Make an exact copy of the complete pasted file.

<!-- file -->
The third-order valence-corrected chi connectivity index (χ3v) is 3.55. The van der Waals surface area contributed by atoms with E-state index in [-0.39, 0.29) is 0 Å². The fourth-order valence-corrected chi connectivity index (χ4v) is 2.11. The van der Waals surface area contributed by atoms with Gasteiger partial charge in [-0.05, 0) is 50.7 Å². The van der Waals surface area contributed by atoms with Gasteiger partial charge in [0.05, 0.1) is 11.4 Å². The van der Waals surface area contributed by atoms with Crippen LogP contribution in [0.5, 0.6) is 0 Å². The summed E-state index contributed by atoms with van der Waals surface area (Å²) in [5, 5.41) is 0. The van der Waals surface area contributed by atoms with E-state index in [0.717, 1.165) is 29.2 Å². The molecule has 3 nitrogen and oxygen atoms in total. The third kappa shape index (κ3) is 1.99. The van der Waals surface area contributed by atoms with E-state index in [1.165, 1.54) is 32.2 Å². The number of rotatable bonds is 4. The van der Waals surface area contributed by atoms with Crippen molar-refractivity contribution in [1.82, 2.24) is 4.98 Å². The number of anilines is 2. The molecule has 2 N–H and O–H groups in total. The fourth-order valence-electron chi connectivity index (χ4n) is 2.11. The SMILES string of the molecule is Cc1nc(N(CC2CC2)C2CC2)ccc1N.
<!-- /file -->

The third-order valence-corrected chi connectivity index (χ3v) is 3.55. The van der Waals surface area contributed by atoms with E-state index in [-0.39, 0.29) is 0 Å². The fourth-order valence-corrected chi connectivity index (χ4v) is 2.11. The van der Waals surface area contributed by atoms with Gasteiger partial charge in [-0.05, 0) is 50.7 Å². The van der Waals surface area contributed by atoms with Gasteiger partial charge in [0.05, 0.1) is 11.4 Å². The van der Waals surface area contributed by atoms with Crippen LogP contribution in [0.5, 0.6) is 0 Å². The summed E-state index contributed by atoms with van der Waals surface area (Å²) in [5, 5.41) is 0. The van der Waals surface area contributed by atoms with E-state index in [0.717, 1.165) is 29.2 Å². The molecule has 3 nitrogen and oxygen atoms in total. The third kappa shape index (κ3) is 1.99. The van der Waals surface area contributed by atoms with E-state index in [1.165, 1.54) is 32.2 Å². The number of rotatable bonds is 4. The van der Waals surface area contributed by atoms with Crippen molar-refractivity contribution in [1.82, 2.24) is 4.98 Å². The number of anilines is 2. The molecule has 2 N–H and O–H groups in total. The fourth-order valence-electron chi connectivity index (χ4n) is 2.11. The SMILES string of the molecule is Cc1nc(N(CC2CC2)C2CC2)ccc1N.